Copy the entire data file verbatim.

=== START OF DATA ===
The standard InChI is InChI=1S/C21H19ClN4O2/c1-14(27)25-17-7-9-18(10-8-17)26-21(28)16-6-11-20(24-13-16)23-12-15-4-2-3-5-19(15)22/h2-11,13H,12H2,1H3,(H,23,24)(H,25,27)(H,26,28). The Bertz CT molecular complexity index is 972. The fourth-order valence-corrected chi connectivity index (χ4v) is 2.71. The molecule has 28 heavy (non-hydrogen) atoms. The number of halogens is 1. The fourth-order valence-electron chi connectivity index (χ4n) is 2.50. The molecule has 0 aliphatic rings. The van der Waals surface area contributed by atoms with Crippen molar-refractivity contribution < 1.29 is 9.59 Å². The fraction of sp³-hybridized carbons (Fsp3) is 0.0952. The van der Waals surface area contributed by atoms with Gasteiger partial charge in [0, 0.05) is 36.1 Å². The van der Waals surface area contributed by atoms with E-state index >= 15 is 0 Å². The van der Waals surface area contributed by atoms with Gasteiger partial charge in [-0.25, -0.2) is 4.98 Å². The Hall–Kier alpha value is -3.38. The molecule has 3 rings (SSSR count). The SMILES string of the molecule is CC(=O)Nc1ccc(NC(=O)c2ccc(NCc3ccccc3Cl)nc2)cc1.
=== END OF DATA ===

The standard InChI is InChI=1S/C21H19ClN4O2/c1-14(27)25-17-7-9-18(10-8-17)26-21(28)16-6-11-20(24-13-16)23-12-15-4-2-3-5-19(15)22/h2-11,13H,12H2,1H3,(H,23,24)(H,25,27)(H,26,28). The Bertz CT molecular complexity index is 972. The fourth-order valence-corrected chi connectivity index (χ4v) is 2.71. The molecule has 28 heavy (non-hydrogen) atoms. The number of halogens is 1. The fourth-order valence-electron chi connectivity index (χ4n) is 2.50. The molecule has 0 aliphatic rings. The van der Waals surface area contributed by atoms with Crippen molar-refractivity contribution < 1.29 is 9.59 Å². The fraction of sp³-hybridized carbons (Fsp3) is 0.0952. The van der Waals surface area contributed by atoms with Gasteiger partial charge in [0, 0.05) is 36.1 Å². The van der Waals surface area contributed by atoms with E-state index >= 15 is 0 Å². The van der Waals surface area contributed by atoms with Gasteiger partial charge in [-0.25, -0.2) is 4.98 Å². The Hall–Kier alpha value is -3.38. The molecule has 3 rings (SSSR count). The SMILES string of the molecule is CC(=O)Nc1ccc(NC(=O)c2ccc(NCc3ccccc3Cl)nc2)cc1.